The first report, dated Lohra, 11 December 1798, reads:
Zugleich will Ew: Hhdurchl: melden, daß [/] ein Carabinier Becker und ein Hußar [/] Leimann, beyde Gener:l Schreibers [/] Escadron <1mo?> an einem Ohrgeschwüre [/] kranck, und leztem deßen Pferd [/] lahm ist.
I am unsure about the words or signs right before and after "Gener:l Schreibers Escadron".
The two vertical strokes may indicate omission and point back to something mentioned above ("said General" / "said squadron"). Please note that my translation "from said" is conjectural. The former is, I believe, the word "von" (with a small space left between "vo" and "n").
The (likely) abbreviation after "Escadron" might be a numeral, written in Latin according to tradition. I conjecture "1mo".
I also report to Your Most Serene Highness that a carabinier named Becker and a hussar named Leimann, both from the <1st?> squadron of General Schreiber, fell ill with an abscess to one ear, and the latter's horse is lame.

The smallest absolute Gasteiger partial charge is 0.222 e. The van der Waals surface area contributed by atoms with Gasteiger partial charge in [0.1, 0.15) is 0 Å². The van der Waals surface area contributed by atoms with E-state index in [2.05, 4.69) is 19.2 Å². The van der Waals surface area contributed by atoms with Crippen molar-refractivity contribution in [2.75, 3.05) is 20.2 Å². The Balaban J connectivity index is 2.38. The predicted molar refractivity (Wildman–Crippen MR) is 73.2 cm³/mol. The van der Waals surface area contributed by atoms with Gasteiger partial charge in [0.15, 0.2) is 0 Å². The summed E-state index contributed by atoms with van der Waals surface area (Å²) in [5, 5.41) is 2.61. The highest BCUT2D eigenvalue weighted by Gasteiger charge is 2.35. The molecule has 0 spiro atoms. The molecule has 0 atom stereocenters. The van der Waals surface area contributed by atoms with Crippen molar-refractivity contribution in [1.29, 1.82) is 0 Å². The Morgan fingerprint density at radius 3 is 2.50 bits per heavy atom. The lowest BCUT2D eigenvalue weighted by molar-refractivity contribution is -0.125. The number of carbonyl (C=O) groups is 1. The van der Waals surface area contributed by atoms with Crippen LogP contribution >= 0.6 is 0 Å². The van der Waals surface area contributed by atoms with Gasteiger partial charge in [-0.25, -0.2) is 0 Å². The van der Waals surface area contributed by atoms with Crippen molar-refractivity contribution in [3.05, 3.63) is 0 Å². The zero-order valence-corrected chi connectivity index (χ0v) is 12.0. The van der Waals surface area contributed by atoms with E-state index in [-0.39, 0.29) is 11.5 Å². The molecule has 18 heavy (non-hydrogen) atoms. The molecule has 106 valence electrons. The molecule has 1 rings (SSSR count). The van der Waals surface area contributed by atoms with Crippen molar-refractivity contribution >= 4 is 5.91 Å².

The last line of the second report, written on or after 20 January 1799 (it is a record of patrols conducted around Lohra between 16 and 20 January), remarks that
General-Major Schreiber Escadron ist dem Hussar Leyman sein Pferd welche[s] Lahm geweßen wieder curiert.
Reading the word after "Escadron" as "ist", it translates to:
[In] the squadron of Major General Schreiber, Husar Leyman's horse, previously lame, has healed.
(Thanks to @SebastianRedl for the pointer on how to interpret "ist ... curiert".)
Note the inconsistent spelling of your ancestor's name in the documents, arguably written by two distinct hands (likely two different secretaries or amanuenses): Leimann vs. Leyman.
This is a tough question. I address the first picture:
Zugleich will so [name?] melden, daß ein Carabinier Beeker und ein Husar Leimann, beijde  General Schreibers Escadron an einem  krank und leztem  Pferd lahm ist.
Translating to: At the same time [name] wants to report, that carabine rifleman Beeker and husar Leimann, both in General Schreibers squadron, are both sick with  and the latters horse is lame.